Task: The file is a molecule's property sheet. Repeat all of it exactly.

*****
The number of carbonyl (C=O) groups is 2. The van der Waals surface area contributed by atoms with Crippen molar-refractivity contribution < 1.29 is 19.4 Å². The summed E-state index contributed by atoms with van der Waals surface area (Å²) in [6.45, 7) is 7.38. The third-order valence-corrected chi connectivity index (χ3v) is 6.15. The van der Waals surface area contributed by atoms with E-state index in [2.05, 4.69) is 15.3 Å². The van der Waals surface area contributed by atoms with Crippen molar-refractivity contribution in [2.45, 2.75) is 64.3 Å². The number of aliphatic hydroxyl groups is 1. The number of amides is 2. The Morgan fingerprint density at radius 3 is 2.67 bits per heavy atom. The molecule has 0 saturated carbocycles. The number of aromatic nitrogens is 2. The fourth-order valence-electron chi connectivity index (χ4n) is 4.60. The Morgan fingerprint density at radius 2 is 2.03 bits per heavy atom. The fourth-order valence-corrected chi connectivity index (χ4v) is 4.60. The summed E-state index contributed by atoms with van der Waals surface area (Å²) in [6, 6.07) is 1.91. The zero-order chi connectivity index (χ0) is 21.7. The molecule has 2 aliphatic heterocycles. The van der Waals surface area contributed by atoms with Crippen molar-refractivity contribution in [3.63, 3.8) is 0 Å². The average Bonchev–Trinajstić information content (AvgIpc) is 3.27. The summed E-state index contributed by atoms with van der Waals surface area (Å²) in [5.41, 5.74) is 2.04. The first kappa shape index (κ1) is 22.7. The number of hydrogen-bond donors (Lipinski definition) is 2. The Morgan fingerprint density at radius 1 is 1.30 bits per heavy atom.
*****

The number of carbonyl (C=O) groups is 2. The van der Waals surface area contributed by atoms with Crippen molar-refractivity contribution < 1.29 is 19.4 Å². The summed E-state index contributed by atoms with van der Waals surface area (Å²) in [6.45, 7) is 7.38. The third-order valence-corrected chi connectivity index (χ3v) is 6.15. The van der Waals surface area contributed by atoms with E-state index in [2.05, 4.69) is 15.3 Å². The van der Waals surface area contributed by atoms with Crippen molar-refractivity contribution in [2.45, 2.75) is 64.3 Å². The number of aliphatic hydroxyl groups is 1. The number of amides is 2. The Morgan fingerprint density at radius 3 is 2.67 bits per heavy atom. The molecule has 0 saturated carbocycles. The number of aromatic nitrogens is 2. The fourth-order valence-electron chi connectivity index (χ4n) is 4.60. The Morgan fingerprint density at radius 2 is 2.03 bits per heavy atom. The fourth-order valence-corrected chi connectivity index (χ4v) is 4.60. The summed E-state index contributed by atoms with van der Waals surface area (Å²) in [6, 6.07) is 1.91. The zero-order chi connectivity index (χ0) is 21.7. The molecule has 2 aliphatic heterocycles. The van der Waals surface area contributed by atoms with Crippen molar-refractivity contribution in [3.63, 3.8) is 0 Å². The average Bonchev–Trinajstić information content (AvgIpc) is 3.27. The summed E-state index contributed by atoms with van der Waals surface area (Å²) in [5.41, 5.74) is 2.04. The first kappa shape index (κ1) is 22.7. The number of hydrogen-bond donors (Lipinski definition) is 2. The Morgan fingerprint density at radius 1 is 1.30 bits per heavy atom.